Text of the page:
Drewids trace the historical use of torture in recent lecture

by Brooke Winters

LC 28 was packed on Monday, March 20, when guest lecturer Professor Lisa Hajjar from the University of California gave a talk titled, “The Afterlives of Torture: Executive Power versus International Law in the Age of Trump.” Hajjar’s work focuses on the use of torture, international and federal laws, and targeted killing through drone strikes. Students, professors from a variety of departments and members of the Theological School were present to listen to a highly-informative lecture that covered both the historical use of torture and President Trump’s stance on the issue.

This event was co-sponsored by the Political Science and International Relations Department, the Sociology Department, Students for Justice in Palestine, the Middle Eastern Students Association and BOAS. The event is part of a series of speakers for Drew’s Law, Justice and Society program. Professor Lokaneeta, who serves as both the Program Coordinator for the Law, Justice and Society minor and as Associate Professor of the Political Science Department, introduced Hajjar by saying, “She’s been an extremely supportive and inspiring figure for me and many others in the field as well.”

Professor Hajjar began her lecture by detailing how “Donald Trump ran for president on the platform that included the pledge to bring back the torture technique of waterboarding and, as he said, ‘a hell of a lot more.’” She went on to say, “On the campaign trail, Trump would tell his supporters, ‘we have to fight so viciously and violently because we’re dealing with violent people. We have to fight fire with fire before we have no country left.’”

Hajjar also said, “Clearly, Trump was operating on the premises that these techniques work.” She discussed how President Trump’s stance on torture is also rooted in the idea that the people affected by custodial violence, most of whom are Muslim men, deserve to be tortured. Trump’s support for torture stems from what Hajjar dubs a “litmus test” that frames human dignity and human rights as “some politically correct liberal fiction.” Hajjar asserted that Trump’s statements about supporting torture techniques due to popular support from the general public reveal he would not be following the law, “which categorically prohibits and criminalizes torture.”

Hajjar provided a historical overview on the use of interrogational torture. In the 20th century, torture was considered morally unacceptable, and the establishment of human rights post World War II made it clear that international law banned torture. Despite moral and legal objections, torture occurred in conflicts around the world in the 20th century, including the Vietnam War, Korean War and in various civil wars of authoritarian states against opposing non-state groups. Hajjar described the torture that occurred in these conflicts as both interrogative and punitive in nature.

During the Korean War, torture was used by the communist North to quickly break American POWs using a combination of physical torture, mental torture and isolation. These tactics were later adopted by the CIA. These methods carried into the 21st century at black sites utilized by the CIA across the world. Hajjar also discussed the importance of analyzing the actions and inactions of the Bush and Obama administrations regarding torture. The Bush administration restarted the torture program, whereas the Obama administration allowed for a lack of accountability and maintained secrecy. This secrecy allows the false narrative that torture works to thrive in the current political climate, while a lack of accountability serves to undermine international law. Hajjar summed this up by saying, “We’re living in a world when it comes to torture there is neither truth nor justice.”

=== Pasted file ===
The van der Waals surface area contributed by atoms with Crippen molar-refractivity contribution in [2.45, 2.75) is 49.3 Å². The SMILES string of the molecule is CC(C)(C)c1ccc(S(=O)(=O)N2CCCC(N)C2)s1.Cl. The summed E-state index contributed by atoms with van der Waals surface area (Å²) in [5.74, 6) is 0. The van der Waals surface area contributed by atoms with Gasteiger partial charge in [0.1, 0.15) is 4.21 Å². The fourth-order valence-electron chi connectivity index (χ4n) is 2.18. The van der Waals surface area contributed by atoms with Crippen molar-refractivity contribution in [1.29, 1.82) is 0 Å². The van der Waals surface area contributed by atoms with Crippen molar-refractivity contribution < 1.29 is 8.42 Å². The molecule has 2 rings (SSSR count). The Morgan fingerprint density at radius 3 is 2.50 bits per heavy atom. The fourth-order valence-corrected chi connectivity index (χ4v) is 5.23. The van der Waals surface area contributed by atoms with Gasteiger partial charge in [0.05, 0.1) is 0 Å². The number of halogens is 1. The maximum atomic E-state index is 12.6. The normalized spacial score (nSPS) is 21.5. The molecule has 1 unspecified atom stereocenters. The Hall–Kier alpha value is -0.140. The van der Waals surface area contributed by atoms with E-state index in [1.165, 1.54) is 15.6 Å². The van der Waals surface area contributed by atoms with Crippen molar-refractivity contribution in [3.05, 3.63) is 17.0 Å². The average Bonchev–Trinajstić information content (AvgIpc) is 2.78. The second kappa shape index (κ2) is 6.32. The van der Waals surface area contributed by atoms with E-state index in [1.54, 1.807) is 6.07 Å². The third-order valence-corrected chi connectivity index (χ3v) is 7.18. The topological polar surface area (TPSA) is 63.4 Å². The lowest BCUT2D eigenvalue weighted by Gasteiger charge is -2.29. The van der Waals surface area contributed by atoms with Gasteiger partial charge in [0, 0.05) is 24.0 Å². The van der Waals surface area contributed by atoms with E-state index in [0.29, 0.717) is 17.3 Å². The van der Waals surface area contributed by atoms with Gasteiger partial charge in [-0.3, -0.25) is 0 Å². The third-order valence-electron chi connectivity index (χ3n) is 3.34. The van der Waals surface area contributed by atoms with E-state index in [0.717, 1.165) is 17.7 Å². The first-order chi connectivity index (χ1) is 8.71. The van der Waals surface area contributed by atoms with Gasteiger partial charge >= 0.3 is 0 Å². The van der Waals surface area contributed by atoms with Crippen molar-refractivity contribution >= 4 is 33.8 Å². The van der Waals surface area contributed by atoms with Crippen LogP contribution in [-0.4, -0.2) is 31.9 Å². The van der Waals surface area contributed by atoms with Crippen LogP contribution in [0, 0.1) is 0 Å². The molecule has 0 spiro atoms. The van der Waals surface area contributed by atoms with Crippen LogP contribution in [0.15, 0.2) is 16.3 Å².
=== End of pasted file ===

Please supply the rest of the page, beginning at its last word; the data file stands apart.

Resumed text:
Professor Hajjar left a great impression on the Drewids in attendance. After some Q&A, several students described how intelligent and important they thought the talk was.

Ragini Shyamsunder (‘17) was one of such students, describing, “Honestly I’ve never learned so much in an hour and a half before. It was a very intensive [lecture], but it was an incredible experience meeting her first-hand and hearing her speak about a huge phenomena.” Shyamsunder added, “I’m glad she has a stance on this horrible topic, and to know that there are so many loopholes and legality issues was very informative. I’m glad she was here to discuss this.”

Alex Smith (’19) added, “I thought it was a very intelligent discussion about torture and gave me some insight into the topic.”

Maggie Holloway (‘20) reflected on the presentation, saying, “I thought that the lecture was very impressive and very appropriate with all that is going on politically in the United States today. It framed torture as its own issue that should be recognized and made more visible to the American public.”

Drewid Sabrina Chmelir (’19) commented on the promise the lecture shows for the rest of the series. “For the first lecture in a series for Law, Justice and Society, it ties a lot into courses in the minor. The turnout was really great. The questions were really engaging and thoughtful and I’m looking forward to future events from this program.”

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